I’m compelled to respond to Bernstein’s broadside against what he calls “absolutism,” because he implies that the preferred alternative (embodied in his column by Buddhism) is “relativism.”
Relativism is never the answer – literally. What Bernstein calls “absolutism” is really partisanship or factionalism. Those are ancient and altogether banal forces that divide societies.
Bernstein’s willingness to assault “absolutism” is just an old populist rant against the perceived perniciousness of confrontational debate. He is the feckless friend who prefers angst-ridden silence among his acquaintances to an honest fight over the future of the gang.
I don’t mean to suggest that Bernstein’s positions are wrong, per se, but his premise is that fighting is bad, and we should all coalesce around a warm, if ultimately false, center.
There are very real disagreements in American society about these topics Bernstein touches most pithily. A civil engagement means presuming that the other side’s points may be incorrect but not inherently invalid, and also presuming that the other side will give us the same consideration.
(I am skeptical that there are many honest interlocutors on the right, but I am not so cynical as to dismiss their existence.)
Allow me to restructure Bernstein’s positions via co-equal engagement, rather than “Buddhist” disengagement.
1. Diplomacy’s role. The division between left and right should not be between “talking” versus “not talking,” respectively. Rather, the division is more subtly placed on a continuum of approachability. No one suggests “talking” to Osama bin Laden – he sits on one end of the approachability scale. At the other end, some blockheads seriously wish to cut off our less malleable European allies, like the French, something even Rumsfeld was not silly enough to propose. In between, somewhere lies a line that determines whether a given international leader may be approached diplomatically. The right puts this line closer to France; the left puts in closer to al Qaeda. Its proper placement is something we’ll have to determine with a good ol’ fashioned shoutin’ match.
2. Neo-socialism. Generally, Bernstein is correct to assail the right’s unwillingness to regulate industries that are important to society. (Of course, the right is happy to provide government funding and oversight of the military-industrial complex while calling for the death of the Department of Education.) Unfortunately, what he’s really complaining about is Americans’ distaste for government-managed healthcare. Perhaps he’s correct to lament, but the U.S. has never known socialism or autarky. In our social contract, basic welfare from the state is not something we have negotiated in exchange for our complacency. For Americans, tyranny hurts more than toothaches.
3. Death and taxes. Taxes have always been verboten in the U.S. As a nation, we have never come to grips with sovereign wealth because we’ve never really accepted national sovereignty. Of course, as the adage goes, taxes visited us as surely as the cold kiss of death. Americans, however, have never felt compelled to accept the inevitability of inevitable things. Even the “right to die” is something many of us feel disgusted by. In my view, Americans can be convinced of the value of their government, but I’d be loathe to try and convince them of its goodness. (Of course, we’ve most accepted government when we have participated in it, especially through the New Deal and World War II. Again, government is not what’s good; the American people are what’s good.)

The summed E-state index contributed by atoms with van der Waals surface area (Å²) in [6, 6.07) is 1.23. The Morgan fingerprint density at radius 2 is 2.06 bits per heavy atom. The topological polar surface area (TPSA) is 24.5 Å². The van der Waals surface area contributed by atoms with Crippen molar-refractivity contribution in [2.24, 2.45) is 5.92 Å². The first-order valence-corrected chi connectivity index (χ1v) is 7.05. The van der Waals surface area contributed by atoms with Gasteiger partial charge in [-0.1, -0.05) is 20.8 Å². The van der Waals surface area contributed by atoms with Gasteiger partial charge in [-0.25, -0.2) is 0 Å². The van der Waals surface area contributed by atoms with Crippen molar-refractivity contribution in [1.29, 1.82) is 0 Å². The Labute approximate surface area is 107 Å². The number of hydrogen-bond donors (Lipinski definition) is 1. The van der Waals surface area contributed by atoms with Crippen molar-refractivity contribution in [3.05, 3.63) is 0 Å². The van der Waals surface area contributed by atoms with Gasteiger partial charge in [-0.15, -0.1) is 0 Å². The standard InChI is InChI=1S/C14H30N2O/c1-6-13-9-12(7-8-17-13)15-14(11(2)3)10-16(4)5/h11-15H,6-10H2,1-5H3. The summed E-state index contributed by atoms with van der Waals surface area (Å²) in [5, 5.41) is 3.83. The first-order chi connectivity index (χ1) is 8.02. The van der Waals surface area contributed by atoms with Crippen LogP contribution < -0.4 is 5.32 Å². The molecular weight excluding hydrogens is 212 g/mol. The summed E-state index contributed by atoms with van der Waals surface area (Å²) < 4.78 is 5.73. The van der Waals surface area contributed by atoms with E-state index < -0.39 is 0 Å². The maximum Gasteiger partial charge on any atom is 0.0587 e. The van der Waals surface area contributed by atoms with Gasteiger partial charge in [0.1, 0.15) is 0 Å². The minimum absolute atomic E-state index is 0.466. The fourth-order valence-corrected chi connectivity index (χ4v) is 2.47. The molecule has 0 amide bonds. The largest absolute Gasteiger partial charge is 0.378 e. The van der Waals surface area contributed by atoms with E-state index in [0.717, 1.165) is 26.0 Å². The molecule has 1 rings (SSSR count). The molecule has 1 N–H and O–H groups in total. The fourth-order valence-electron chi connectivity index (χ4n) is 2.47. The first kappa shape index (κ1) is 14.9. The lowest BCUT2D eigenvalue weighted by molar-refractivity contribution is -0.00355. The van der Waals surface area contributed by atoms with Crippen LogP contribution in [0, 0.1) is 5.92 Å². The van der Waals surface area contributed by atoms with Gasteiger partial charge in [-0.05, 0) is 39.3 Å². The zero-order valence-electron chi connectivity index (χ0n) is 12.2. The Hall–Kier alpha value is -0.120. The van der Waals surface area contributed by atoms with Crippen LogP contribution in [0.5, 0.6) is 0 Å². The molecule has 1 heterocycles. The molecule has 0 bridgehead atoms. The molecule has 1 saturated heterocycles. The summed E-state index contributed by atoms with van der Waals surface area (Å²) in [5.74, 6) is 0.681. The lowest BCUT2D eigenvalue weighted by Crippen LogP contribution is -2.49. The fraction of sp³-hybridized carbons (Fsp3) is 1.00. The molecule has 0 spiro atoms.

I believe that Bernstein does the left a disservice by pretending that we (the left) can bring Americans away from conflict to a place of comity and consensus. We won’t win Americans’ hearts by wooing them with our gentle philosophy. We will sweep them off their feet by giving their less honorable suitors a little chin music.
What do you think? Are you ready to wrassle?
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My goodness! I need to pay more attention to my hometown.
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"In a gorgeous tux, with his hair perfectly oiled and his nails buffed clean and his skin smelling of sandalwood, cinnamon, and treachery."
When evening has come, I return to my house and go into my study. At the door I take off my clothes of the day, covered with mud and mire, and I put on my regal and courtly garments; and decently reclothed, I enter the ancient courts of ancient men, where, received by them lovingly, I feed on the food that alone is mine and that I was born for. There I am not ashamed to speak with them and to ask them the reason for their actions; and they in their humanity reply to me. And for the space of four hours I feel no boredom, I forget every pain, I do not fear poverty, death does not frighten me. I deliver myself entirely to them.– Niccolò Machiavelli, "A letter to Franceso Vettori," 1513